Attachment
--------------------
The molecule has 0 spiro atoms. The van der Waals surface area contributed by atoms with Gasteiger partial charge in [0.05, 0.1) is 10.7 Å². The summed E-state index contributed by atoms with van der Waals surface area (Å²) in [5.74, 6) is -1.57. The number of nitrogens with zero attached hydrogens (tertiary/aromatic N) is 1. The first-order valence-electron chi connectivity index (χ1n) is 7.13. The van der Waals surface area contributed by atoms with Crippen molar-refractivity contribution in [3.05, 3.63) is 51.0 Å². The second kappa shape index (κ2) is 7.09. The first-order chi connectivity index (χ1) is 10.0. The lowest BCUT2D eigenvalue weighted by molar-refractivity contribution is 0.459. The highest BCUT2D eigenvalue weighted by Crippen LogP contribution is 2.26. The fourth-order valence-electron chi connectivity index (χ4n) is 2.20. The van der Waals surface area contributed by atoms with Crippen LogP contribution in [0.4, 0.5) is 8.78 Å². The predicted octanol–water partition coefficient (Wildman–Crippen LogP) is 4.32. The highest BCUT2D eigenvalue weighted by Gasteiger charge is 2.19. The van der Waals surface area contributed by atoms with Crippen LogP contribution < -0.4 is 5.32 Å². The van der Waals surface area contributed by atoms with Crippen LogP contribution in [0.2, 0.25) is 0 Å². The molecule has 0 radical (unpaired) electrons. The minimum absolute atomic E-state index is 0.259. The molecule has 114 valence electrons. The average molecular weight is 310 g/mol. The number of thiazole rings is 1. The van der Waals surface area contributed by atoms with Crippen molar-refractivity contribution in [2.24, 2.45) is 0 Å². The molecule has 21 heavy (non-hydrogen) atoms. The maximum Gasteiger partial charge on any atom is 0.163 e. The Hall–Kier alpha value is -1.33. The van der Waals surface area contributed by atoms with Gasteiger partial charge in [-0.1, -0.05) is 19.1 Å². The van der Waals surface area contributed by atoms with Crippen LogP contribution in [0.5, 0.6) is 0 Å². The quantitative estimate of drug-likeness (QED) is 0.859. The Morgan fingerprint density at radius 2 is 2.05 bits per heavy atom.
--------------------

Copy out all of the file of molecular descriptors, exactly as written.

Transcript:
The molecule has 0 spiro atoms. The van der Waals surface area contributed by atoms with Gasteiger partial charge in [0.05, 0.1) is 10.7 Å². The summed E-state index contributed by atoms with van der Waals surface area (Å²) in [5.74, 6) is -1.57. The number of nitrogens with zero attached hydrogens (tertiary/aromatic N) is 1. The first-order valence-electron chi connectivity index (χ1n) is 7.13. The van der Waals surface area contributed by atoms with Crippen molar-refractivity contribution in [3.05, 3.63) is 51.0 Å². The second kappa shape index (κ2) is 7.09. The first-order chi connectivity index (χ1) is 10.0. The lowest BCUT2D eigenvalue weighted by molar-refractivity contribution is 0.459. The highest BCUT2D eigenvalue weighted by Crippen LogP contribution is 2.26. The fourth-order valence-electron chi connectivity index (χ4n) is 2.20. The van der Waals surface area contributed by atoms with Crippen LogP contribution in [0.4, 0.5) is 8.78 Å². The predicted octanol–water partition coefficient (Wildman–Crippen LogP) is 4.32. The highest BCUT2D eigenvalue weighted by Gasteiger charge is 2.19. The van der Waals surface area contributed by atoms with Crippen LogP contribution < -0.4 is 5.32 Å². The van der Waals surface area contributed by atoms with Crippen LogP contribution in [0.2, 0.25) is 0 Å². The molecule has 0 radical (unpaired) electrons. The minimum absolute atomic E-state index is 0.259. The molecule has 114 valence electrons. The average molecular weight is 310 g/mol. The number of thiazole rings is 1. The van der Waals surface area contributed by atoms with Crippen molar-refractivity contribution in [2.24, 2.45) is 0 Å². The molecule has 21 heavy (non-hydrogen) atoms. The maximum Gasteiger partial charge on any atom is 0.163 e. The Hall–Kier alpha value is -1.33. The van der Waals surface area contributed by atoms with Gasteiger partial charge in [-0.1, -0.05) is 19.1 Å². The van der Waals surface area contributed by atoms with Crippen LogP contribution in [0.5, 0.6) is 0 Å². The quantitative estimate of drug-likeness (QED) is 0.859. The Morgan fingerprint density at radius 2 is 2.05 bits per heavy atom.